• Watch over 100 Red Hat Summit 2018 session videos online

    Over 100 breakout sessions from Red Hat Summit 2018 are now available to watch on YouTube. Even if you were at Summit, there were too many sessions to attend all of the ones you might have wanted to see. All of the recorded sessions are in one big searchable YouTube playlist. In the next few weeks, a number of the developer sessions will be highlighted on this blog by topic.

OpenSUSE News: OpenSUSE Leap 15 and OpenSUSE Conference

Filed under
SUSE
  • OpenSUSE Leap 15 Supports Transactional Updates Using Btrfs / Zypper / Snapper

    Of the many new features coming to openSUSE Leap 15 that is built from the same sources as SUSE Linux Enterprise 15 is support for transactional updates.

    Incubated by the Kubic Project for fleshing out an openSUSE micro-OS container operating system, openSUSE Leap 15 supports transactional updates -- to basically update operating system packages in an atomic manner. Under this transactional approach, updates will either be applied all together in a single transaction or not at all. If something goes wrong, the system can also be returned to the previous functioning state.

  • Transactional Updates in openSUSE Leap 15

    This blog is part of a series of technical blogs leading up to the release of openSUSE Leap 15. All of the blogs provide a use case regarding openSUSE Leap and the packages available in the distribution. Happy reading.

    Transactional Updates is one of the exciting new features available in the upcoming release of openSUSE Leap 15, which is scheduled to be officially released May 25.

    Contributed by the Kubic Project, Transactional Updates provides openSUSE systems with a method of updating the operating system and its packages in an entirely ‘atomic’ way. Updates are either applied to the system all together in a single transaction, or not at all. This happens without influencing the running system. If an update fails, or if the successful update is deemed to be incompatible or otherwise incorrect, it can be discarded to immediately return the system to its previous functioning state.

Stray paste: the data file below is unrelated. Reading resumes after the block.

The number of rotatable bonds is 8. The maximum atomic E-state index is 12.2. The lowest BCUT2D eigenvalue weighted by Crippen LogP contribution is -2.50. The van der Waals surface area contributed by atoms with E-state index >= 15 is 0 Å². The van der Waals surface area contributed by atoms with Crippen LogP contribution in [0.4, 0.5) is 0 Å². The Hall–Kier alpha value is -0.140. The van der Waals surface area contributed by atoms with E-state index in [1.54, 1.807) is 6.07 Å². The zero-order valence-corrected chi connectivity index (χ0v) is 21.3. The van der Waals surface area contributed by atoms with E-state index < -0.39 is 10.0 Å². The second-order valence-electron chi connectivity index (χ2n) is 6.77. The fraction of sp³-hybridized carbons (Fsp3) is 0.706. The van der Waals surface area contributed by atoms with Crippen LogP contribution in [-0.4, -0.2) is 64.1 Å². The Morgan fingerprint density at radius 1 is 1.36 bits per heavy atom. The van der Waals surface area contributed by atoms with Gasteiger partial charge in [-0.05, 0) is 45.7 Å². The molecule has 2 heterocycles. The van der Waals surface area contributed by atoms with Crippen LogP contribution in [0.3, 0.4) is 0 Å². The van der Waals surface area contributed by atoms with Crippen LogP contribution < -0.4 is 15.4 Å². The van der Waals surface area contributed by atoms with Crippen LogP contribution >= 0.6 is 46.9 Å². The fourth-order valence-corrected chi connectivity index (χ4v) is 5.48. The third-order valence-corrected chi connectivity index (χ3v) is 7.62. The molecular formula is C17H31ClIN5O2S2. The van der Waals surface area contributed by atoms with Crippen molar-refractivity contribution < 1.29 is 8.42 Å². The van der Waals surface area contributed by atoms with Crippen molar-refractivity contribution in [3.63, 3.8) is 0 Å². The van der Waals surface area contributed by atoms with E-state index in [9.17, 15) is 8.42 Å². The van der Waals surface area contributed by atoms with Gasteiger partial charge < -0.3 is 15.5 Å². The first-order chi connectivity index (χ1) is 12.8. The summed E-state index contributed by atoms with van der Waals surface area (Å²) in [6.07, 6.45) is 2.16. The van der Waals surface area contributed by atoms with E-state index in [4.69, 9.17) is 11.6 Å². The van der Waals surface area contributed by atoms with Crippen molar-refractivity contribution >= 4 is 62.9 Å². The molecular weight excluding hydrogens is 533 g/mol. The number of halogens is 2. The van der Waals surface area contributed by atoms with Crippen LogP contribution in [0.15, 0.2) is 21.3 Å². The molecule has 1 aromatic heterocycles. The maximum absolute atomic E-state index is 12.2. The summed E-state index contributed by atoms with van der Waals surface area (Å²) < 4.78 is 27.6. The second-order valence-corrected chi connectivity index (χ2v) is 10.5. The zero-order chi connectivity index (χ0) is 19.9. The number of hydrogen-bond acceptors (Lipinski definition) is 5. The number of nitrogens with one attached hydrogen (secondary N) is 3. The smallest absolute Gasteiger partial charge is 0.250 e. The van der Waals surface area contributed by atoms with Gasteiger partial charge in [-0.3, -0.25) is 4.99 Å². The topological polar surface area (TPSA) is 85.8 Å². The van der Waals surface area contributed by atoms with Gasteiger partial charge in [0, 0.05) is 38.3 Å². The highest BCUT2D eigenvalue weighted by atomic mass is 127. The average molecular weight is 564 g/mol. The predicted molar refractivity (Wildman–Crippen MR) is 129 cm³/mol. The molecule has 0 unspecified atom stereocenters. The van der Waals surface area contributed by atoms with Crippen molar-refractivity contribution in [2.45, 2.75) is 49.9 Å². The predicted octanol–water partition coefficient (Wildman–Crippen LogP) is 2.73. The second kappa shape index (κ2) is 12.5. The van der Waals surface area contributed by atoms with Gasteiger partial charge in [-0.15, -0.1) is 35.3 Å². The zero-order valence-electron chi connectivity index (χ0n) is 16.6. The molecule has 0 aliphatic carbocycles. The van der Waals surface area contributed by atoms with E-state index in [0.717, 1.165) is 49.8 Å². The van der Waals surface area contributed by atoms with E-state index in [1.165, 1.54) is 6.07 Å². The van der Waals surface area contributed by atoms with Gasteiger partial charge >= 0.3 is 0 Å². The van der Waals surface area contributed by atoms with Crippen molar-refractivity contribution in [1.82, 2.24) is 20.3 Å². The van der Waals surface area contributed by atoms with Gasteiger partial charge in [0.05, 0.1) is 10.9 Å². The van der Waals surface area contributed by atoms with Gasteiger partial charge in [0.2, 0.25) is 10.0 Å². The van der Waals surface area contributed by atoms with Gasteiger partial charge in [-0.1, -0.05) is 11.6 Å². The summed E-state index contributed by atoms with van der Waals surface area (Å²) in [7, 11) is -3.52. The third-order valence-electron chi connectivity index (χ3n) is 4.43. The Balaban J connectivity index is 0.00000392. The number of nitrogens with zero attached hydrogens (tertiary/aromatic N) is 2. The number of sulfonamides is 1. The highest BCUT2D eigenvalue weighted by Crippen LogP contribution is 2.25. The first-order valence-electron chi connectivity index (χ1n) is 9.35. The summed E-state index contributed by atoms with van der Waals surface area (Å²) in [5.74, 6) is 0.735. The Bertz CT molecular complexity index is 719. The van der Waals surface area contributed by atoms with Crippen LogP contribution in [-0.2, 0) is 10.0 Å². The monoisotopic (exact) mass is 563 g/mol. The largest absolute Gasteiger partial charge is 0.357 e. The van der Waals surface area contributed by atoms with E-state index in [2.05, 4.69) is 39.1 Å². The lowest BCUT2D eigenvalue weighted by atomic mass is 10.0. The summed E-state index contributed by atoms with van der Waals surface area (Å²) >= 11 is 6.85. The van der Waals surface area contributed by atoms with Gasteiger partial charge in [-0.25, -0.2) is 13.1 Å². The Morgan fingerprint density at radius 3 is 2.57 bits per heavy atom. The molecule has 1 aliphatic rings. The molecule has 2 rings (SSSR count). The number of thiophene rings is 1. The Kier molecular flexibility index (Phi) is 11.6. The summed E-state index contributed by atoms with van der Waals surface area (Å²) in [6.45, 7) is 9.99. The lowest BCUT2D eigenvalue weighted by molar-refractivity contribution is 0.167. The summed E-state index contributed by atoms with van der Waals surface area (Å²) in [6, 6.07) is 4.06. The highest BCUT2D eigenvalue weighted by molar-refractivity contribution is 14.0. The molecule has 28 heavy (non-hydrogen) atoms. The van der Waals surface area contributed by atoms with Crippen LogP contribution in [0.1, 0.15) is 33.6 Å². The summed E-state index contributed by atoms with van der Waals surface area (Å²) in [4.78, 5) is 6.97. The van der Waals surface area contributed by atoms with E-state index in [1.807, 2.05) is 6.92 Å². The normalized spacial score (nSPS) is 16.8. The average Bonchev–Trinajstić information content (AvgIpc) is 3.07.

This differs from existing alternatives that already exist in the open source world. Some users use a rather exorbitant approach of maintaining multiple versions of their system in multiple partitions on disk to switch between the partitions to address a fear of tampering with a perfectly running system.

  • Status update for openSUSE Conference

    The openSUSE Conference is right around the corner and attendees list keeps growing for oSC18, which will take place May 25 – 27 at the Faculty of Information Technologies of Czech Technical University in Prague.

    There are about 250 people signed up to attend the conference and most of the talks have been scheduled for this year’s conference. In addition to the conference, there will be a cryptofest on May 26, which will incorporate comes oSC18. The schedule for the cryptofest list three oSC18 security-focused talks and will be room 107.

    There are several track that will be taking place at the conference like an openSUSE track, a cloud and containers track, an open source track, a desktop and application track and an embedded track. On Saturday, May 26, will be a lightingbeers talk where people will get a free beer and give a short 5 minutes talks; people can sign up for this at http://bit.ly/2wtjczw.

Mozilla: Surveys, WebRender, Firefox 61, Response to EFail/EFFail

Filed under
Moz/FF
  • What’s Your Open Source Strategy? Here Are 10 Answers…

    Mozilla is a radically open and participatory project. As part of the research we compiled into turning openness into a consistent competitive advantage, we identified that the application of open practices should always be paired with well-researched strategic intent. Without clarity of purpose, organizations will not (and nor should they) maintain long-term commitment to working with community. Indeed, we were not the first to observe this.

  • curl user survey 2018

    The curl user survey 2018 is up. If you ever use curl or libcurl, please donate some of your precious time and provide your answers!